Who was the first victim of the Holiday Killer in Long Halloween?
In his 10/25/50/75 year comic book review, CSBG looks back at the 25th anniversary of the start of Batman: The Long Halloween
Today we watch the launch of the classic by Jeph Loeb and Tim Sale Batman: Along Halloween, 25 years ago this month.
This is “Look Back”, where every four weeks of a month, I will highlight a single issue of a comic book that has appeared in the past and talk about this problem (often on a larger scale, like the series as a whole, etc.). Each spotlight will be a look at a comic book from a different year that was released in the same month X years ago. The first spotlight of the month takes a look at a book released this month ten years ago. The second spotlight looks at a book that appeared this month 25 years ago. The third spotlight looks at a book that appeared this month 50 years ago. The fourth spotlight looks at a book that appeared this month 75 years ago. The occasional fifth week (we’re looking at weeks in a broad sense, so if a month has five Sundays or five Saturdays, that counts as a fifth week) looks at books from 20/30/40/60/70/80 years.
Today, heading to October 1996 for the first issue of Batman: The Long Halloween by Jeph Loeb, Tim Sale, Gregory Wright and Richard Starkings.
He sometimes gets lost in WHAT business Batman: The Long Halloween was, but it was actually the FOURTH Batman Halloween project that Loeb and Sale had worked on for DC. As you may or may not know, before Loeb started writing comics in addition to all of his TV work, Loeb was a successful screenwriter, writing the blockbuster movies. Teen wolf and Commando. An old friend of Loeb’s since childhood of Loeb, the editor-in-chief of DC Elliot S! Maggin (who had actually used an idea that young Loeb had given him for a story very early in Maggin’s career, when Maggin was still a student and had met Loeb through Loeb’s stepfather, who was vice -president at Brandeis University) was Loeb’s first editor in DC (after DC editor Jenette Kahn asked Loeb if he was interested in writing comics for DC after a Flash movie Loeb was writing collapsed). This first mission was a The challengers of the unknown maxiseries in 1991 drawn by an artist named Tim Sale. The Loeb / Sale partnership is therefore THIRTY YEARS OLD.
Loeb and Sale went on to make a Batman: Legends of the Dark Knight Halloween Special in 1993. It was such a success that they did two more in 1994 and 1995 before deciding to throw a gigantic final Halloween story for Halloween. 1996 rightly called Along Halloween.
The comic book is a compelling love letter to Frank Miller and David Mazzucchelli’s “Batman: Year One” as well as film noir, period. The issue opens with a riff on Francis Ford Coppola’s classic opening The Godfather, only with Mafia boss Carmine Falcone in place of Vito Corleone, sporting the scars he received from Catwoman in this story from the first year …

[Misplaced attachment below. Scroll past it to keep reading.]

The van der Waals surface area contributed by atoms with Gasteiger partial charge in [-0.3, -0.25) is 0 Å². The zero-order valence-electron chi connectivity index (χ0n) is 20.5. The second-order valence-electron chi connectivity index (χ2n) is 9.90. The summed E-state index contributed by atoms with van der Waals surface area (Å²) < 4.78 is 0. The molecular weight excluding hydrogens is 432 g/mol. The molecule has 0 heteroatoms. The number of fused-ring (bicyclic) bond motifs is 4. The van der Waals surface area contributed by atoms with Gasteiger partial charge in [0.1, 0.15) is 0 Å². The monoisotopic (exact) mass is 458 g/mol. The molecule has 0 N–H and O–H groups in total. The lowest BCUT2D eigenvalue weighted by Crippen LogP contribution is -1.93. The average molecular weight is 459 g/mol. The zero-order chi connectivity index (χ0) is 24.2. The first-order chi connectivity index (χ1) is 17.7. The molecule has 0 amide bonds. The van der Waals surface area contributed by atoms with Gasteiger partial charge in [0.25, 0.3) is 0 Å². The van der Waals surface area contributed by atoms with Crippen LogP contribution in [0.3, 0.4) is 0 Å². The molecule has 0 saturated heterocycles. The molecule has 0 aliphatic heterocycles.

While “Year One” is clearly the most notable inspiration for The Long Halloween, I especially liked how willing Loeb and Sale were to experiment with other influences, like the use of a modern Catwoman design that didn’t look at all like the way Catwoman was in “An One”, but much better. Sale’s vibrant artwork virtually rises off the page as Batman and Catwoman have a savage chase across the skies as Catwoman and Batman both show up at Falcone’s house to steal his safe (Batman for information who could shoot Falcone and Catwoman down for jewelry).
Loeb and Sale’s Catwoman is such a more dynamic character than “Year One ”’s Catwoman, as they’ve taken on other influences beyond Miller’s rather narrow portrayal of Selina Kyle. Loeb and Sale brought more electricity to the Golden Age Catwoman series.
One of the great things Loeb has done throughout this first issue is really to work on the power of repetition. The problem opens with Bruce Wayne explaining how he believes in Gotham City. He also notes that he believes in Harvey Dent and that he believes in Jim Gordon and the pairing between these three men is really powerful, because they all honestly believe that they are about to break something big here, in working together, not knowing that Gotham City was about to get much weirder …
And of course, we can’t talk about Long Halloween without talking about the introduction of the holiday-themed serial killer known as Holiday, the central mystery of this series. His first victim is Carmine Falcone’s nephew who is seen getting married at the start of the show …
Hell, Gregory Wright’s colors really made everything POP, didn’t they? This is truly one of the finest Batman comics ever and Loeb’s story luckily gives the whole thing more meat than just “Wow, look at this amazing piece of art” (not just that) would not have been enough on its own). The couple recently returned for a 25th anniversary reunion.
If you have any suggestions for November (or any subsequent months) 2011, 1996, 1971, and 1946 comics to highlight, drop me a line at [email protected]! Here is the guide, however, to the book cover dates so that you can make suggestions for which books actually came out in the correct month. Typically, the traditional time lag between a comic book cover date and a comic release date throughout most of comic book history has been two months (sometimes it was three months, but not during the times we are discussing here). So the comics will have a cover date two months before the actual release date (so October for a book released in August). Obviously, it’s easier to tell when a book from 10 years ago came out because there was internet coverage of the books back then.
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